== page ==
Ms. Nelin W. Dunuan rendered the most years in service totaling to 43 years. She is a faculty of the Biology Department, Buguias Campus.
“To be a public servant, that’s day and night… do not count the number of hours (of work), but the quality of work that you render,” Dunuan said.
The Office of Student Services (OSS) was recognized as Best Organizational Office while the Quality Assurance Recognition was given to the: College of Agriculture for attaining Center of Development for Agricultural Education, for having a student who topped (Rank 6) the Licensure Examination for Agriculturists, for achieving Level IV Accreditation for Master of Science in Animal Science; College of Teacher Education for attaining Center of Excellence for Teacher Education, for being Top 2 Best Performing School 2019 Licensure Examination for Librarians, for achieving Level IV Accreditation for Bachelor in Elementary Education, and for achieving Level IV Accreditation for Bachelor in Secondary Education; College of Home Economics and Technology for attaining Center of Development for Nutrition and Dietetics; and the College of Nursing for being among Top 3 Best Performing School during the 2019 Nursing Licensure Examination and for achieving Level IV Accreditation for Bachelor of Science in Nursing.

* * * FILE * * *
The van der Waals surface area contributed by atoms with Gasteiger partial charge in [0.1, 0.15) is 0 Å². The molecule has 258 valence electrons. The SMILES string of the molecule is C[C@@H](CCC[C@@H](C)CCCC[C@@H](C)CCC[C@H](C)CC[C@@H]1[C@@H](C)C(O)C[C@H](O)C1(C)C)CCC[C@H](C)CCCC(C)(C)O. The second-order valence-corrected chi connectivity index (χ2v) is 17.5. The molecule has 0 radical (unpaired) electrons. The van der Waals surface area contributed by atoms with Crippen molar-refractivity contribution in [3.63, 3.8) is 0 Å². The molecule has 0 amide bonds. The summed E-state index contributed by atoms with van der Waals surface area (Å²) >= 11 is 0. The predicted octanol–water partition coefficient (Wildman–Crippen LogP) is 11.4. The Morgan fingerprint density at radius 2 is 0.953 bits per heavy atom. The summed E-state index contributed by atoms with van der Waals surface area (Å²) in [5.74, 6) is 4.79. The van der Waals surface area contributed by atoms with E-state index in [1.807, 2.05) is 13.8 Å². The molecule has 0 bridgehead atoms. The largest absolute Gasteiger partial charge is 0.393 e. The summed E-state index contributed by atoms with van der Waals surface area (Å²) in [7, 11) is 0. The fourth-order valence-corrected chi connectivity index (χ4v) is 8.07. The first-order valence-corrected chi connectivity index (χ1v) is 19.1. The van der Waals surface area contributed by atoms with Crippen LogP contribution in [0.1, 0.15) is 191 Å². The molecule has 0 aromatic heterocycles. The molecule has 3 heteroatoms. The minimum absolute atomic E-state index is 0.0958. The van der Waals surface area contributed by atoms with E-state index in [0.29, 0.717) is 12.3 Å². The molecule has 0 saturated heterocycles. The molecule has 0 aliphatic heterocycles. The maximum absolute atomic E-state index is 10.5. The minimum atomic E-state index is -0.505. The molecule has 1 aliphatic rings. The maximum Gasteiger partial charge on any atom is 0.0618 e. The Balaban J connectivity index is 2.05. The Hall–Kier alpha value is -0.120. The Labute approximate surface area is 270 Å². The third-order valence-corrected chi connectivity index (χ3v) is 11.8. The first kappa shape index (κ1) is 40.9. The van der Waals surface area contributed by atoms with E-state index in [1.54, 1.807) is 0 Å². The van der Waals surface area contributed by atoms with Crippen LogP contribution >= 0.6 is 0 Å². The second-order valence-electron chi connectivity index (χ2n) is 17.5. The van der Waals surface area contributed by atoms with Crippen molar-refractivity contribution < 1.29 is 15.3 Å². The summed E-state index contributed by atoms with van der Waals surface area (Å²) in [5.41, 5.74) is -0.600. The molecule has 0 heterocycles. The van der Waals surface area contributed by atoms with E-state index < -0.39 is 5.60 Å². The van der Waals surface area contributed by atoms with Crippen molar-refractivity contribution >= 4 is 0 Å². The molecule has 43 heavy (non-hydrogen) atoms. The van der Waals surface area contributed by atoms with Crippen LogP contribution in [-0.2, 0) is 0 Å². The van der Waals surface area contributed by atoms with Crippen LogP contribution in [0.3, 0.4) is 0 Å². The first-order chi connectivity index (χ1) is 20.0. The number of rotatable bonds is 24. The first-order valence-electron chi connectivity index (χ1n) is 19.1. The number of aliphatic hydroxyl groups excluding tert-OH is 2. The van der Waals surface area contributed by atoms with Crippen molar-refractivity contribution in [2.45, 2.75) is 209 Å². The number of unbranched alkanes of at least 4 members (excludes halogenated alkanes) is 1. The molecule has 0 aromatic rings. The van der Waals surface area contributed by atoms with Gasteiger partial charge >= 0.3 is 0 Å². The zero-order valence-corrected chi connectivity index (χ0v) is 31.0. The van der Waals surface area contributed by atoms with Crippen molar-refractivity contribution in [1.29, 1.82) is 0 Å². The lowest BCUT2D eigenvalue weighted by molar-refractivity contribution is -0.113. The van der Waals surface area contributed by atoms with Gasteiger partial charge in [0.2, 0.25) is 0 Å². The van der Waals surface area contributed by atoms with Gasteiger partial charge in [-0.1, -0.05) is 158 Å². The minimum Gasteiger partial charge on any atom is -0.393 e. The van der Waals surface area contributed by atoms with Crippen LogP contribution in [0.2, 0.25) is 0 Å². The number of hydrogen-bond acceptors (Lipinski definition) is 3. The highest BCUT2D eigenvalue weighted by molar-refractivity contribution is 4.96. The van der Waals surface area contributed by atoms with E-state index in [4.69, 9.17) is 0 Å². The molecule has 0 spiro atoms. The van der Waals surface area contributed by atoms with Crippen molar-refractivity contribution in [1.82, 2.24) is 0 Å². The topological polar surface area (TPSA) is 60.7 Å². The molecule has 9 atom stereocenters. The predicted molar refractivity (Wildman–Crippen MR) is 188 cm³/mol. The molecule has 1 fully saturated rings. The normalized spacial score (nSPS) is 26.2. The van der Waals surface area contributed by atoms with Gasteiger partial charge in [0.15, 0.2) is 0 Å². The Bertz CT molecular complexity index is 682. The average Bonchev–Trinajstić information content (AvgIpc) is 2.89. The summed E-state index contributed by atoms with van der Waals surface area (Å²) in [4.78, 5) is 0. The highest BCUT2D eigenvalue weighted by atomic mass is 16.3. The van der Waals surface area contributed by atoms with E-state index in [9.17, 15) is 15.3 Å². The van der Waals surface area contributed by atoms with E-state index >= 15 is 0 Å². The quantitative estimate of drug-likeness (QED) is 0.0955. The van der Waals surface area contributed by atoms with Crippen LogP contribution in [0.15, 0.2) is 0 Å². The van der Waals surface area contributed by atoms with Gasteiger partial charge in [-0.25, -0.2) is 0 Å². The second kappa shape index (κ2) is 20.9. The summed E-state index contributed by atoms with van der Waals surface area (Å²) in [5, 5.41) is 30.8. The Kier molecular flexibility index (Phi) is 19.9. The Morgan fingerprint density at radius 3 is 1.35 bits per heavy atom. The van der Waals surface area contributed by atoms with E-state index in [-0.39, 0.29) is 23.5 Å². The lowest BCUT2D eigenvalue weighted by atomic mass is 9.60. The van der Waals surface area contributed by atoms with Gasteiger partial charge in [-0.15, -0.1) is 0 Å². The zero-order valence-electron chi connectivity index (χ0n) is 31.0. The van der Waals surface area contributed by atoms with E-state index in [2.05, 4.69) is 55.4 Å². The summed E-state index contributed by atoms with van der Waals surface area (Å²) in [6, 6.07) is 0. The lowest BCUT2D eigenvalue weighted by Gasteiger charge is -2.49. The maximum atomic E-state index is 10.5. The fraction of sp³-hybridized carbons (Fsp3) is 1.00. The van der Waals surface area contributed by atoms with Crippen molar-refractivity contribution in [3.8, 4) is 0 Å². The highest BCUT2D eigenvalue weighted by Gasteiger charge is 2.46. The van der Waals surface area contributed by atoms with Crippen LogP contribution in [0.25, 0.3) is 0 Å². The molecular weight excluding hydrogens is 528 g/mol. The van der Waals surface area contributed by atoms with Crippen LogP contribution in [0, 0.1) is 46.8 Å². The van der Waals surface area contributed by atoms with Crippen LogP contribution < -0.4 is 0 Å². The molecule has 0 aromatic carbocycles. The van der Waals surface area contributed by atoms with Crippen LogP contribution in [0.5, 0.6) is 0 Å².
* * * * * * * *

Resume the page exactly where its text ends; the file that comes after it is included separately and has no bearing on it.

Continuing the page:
Under Greatness in Achievements of the PRAISE-EVERLASTING, the following individuals were given Special Citation for their research achievements: Ms. Grace S. Backian, Ms. Ammie D. Ngaotoy, Ms. Dalen Meldoz, Mr. Jophr Galian, Dr. Jude L. Tayaben, Dr. Elizabeth T. Dom-ogen, Mr. Lesley Dale G. Umayat, Dr. Norma P. Banania, Dr. Ruth S. Batani, Dr. Romeo A. Gomez Jr., Dr. Cheryll C. Launio, Dr. Marietta Q. Amatorio, Dr. Criselda S. Battad, Dr. Edlyn Mae N. Ciano, Ms. Matyline A. Camfili-Talastas, Dr. Stanley F. Anongos, Dr. Apler J. Bansiong, Dr. Bretel B. Dolipas, Dr. Ederson G. Bawang, Dr. Serano L. Oryan, Ms. Freda Kate D. Samuel, Dr. Andres A. Basalong, Ms. Hazen Lyn Talbino, Mr. Von Y. Amado, Mr. Jaime B. Codio, Ms. Jocelyn C. Perez and Dr. Leonardo L. Samonte.